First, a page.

Two boarding school students, Two very different roads

America at the Crossroads

Vanessa Osage
6 min readFeb 24, 2021

Mark Zuckerberg is the reason I do what I do.

Let me explain. In the 1990s, I attended Lawrence Academy, an elite boarding high school in Groton, Massachusetts. About seven years later, Mark Zuckerberg was a student at Phillips Exeter Academy, just 60 miles away in New Hampshire. The first time I left Lawrence Academy, I was 16 years old, devastated, and reeling from the insights into institutional corruption I’d witnessed. When Zuckerberg left Phillips Exeter, he was on his way to Harvard. When I left for the second time, I was 18 years old, running as fast and as far away as I could to the west coast of this country.

Schools are proprietors of ideas. These ideas are exchanged as curricula in a classroom, and as social norms in the human interactions on campus. As always, the leaders set the tone. As mini-societies, these college-preparatory schools say a lot about who we are as a nation. They occupy a unique societal niche, as well, by being exempt from Title IX and Clery Act protections (unlike most Universities they emulate), and often, exempt from taxation through “charitable” status. Tuitions range from under $20,000/year to just over $70,000, for one year of high school education.

Right now, we are at an ideological crossroads in America: the intersection of Corruption & Accountability.

If you trace one fork of the road back, you’ll find a root in these elite, educational institutions — some nearly as old as the Constitution that sought to define us. There are currently about 335 boarding high schools from coast to coast, sending out a population roughly the size of New Haven, Connecticut (about 130,000+) every few years. These generations of young people fan out into our country to create lives of impact and influence by design. Monkey see, monkey do.

When Apple CEO, Tim Cook, declared in June 2020 that the company would be installing privacy updates to their iOS 14 model — requiring apps to ask permission before tracking personal data — Zuckerberg told his employees that they needed to “inflict pain on Apple”. This move of Cook establishing a “culture of consent” would undermine the very business model of Facebook. The company earns revenue by mining and selling individuals’ personal data, without their permission, for targeted advertising. It exploits the privacy rights of many for the benefit of a few.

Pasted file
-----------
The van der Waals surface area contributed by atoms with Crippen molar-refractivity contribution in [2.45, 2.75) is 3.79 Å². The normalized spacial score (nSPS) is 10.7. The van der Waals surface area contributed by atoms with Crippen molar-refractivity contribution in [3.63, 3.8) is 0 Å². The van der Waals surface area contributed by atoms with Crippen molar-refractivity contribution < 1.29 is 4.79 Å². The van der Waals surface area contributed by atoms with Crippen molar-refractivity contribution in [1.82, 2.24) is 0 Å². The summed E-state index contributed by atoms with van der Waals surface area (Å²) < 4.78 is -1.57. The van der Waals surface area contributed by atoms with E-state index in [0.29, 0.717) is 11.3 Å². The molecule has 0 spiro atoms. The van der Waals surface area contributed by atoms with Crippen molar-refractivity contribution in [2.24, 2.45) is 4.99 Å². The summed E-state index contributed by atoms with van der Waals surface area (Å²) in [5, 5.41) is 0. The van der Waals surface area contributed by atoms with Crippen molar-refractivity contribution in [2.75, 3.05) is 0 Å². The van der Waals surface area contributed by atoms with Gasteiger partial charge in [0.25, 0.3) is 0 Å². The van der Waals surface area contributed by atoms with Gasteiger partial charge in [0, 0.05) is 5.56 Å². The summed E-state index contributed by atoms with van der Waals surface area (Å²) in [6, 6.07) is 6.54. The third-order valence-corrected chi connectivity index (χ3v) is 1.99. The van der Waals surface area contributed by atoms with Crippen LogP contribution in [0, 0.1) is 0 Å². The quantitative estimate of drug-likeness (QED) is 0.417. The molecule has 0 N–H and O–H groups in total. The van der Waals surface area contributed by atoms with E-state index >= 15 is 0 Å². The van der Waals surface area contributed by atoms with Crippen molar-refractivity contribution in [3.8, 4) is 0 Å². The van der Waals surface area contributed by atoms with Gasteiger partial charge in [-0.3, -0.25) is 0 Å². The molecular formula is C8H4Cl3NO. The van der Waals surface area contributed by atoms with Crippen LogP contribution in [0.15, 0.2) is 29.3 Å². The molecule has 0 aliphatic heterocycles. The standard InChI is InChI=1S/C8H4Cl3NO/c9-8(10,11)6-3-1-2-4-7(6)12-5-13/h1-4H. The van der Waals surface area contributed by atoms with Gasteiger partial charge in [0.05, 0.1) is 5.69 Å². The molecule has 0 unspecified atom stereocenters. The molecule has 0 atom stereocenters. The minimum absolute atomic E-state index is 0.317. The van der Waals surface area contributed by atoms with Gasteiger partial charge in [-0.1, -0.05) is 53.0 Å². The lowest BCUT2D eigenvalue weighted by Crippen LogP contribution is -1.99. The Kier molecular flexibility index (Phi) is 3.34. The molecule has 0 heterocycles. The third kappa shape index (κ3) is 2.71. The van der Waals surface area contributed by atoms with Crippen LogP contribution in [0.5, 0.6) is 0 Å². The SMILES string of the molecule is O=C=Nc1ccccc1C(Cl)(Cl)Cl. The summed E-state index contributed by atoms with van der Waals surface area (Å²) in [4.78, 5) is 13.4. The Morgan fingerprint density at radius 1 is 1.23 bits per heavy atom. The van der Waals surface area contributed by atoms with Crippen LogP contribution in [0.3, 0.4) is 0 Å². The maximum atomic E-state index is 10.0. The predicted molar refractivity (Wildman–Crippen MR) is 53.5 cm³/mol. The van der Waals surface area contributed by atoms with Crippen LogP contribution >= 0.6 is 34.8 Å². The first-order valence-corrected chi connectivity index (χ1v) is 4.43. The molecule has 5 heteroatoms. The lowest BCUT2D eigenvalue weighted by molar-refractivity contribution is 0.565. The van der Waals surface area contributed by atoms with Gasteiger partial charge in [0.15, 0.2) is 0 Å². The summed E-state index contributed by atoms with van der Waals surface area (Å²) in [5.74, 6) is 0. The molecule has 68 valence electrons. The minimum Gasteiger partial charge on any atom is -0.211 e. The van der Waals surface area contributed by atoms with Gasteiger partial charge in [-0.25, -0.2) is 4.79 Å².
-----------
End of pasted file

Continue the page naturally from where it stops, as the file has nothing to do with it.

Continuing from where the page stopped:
When I told Lawrence Academy headmaster, Steven L Hahn, repeatedly in 1994 that they needed to remove the child molester-employee I’d just confronted, he then told me, “There is no financial aid for you to come back next year”. I was sent away. The move of me insisting on protection for young people threatened a status quo — where a few careers were preserved at the expense of many young lives.

So, the idea some elite institutions are asking families to accept is that certain people can and will get away with a whole lot.

I returned to Lawrence Academy every year for seven years, even after running away, to ensure that man would not harm students again. While I was on my way east to tell the truth publicly in a speech, they finally let the man go. Headmaster, Steve Hahn, resigned the following year. What did students in 2001 see? A man, as a leader, walking away with nothing but praise, even after being exposed for severely unethical behavior. Monkey see, monkey do.

In 2018, Phillips Exeter faced its own revelations of decades of concealed abuse on campus, with 11 former staffers being accused. We may want to believe these are isolated or “historical” events. Yet, fact-based reporting reveals otherwise. The Boston Globe Spotlight Team reported from 2016 on, that over 300 incidents had taken place in more than one hundred schools around New England alone. We won’t even touch the numbers in the church. Is it possible that Mark Zuckerberg was absorbing the same atmospheric message about who is held accountable and who is/is not protected? What ideas do these schools convey about justice and human rights?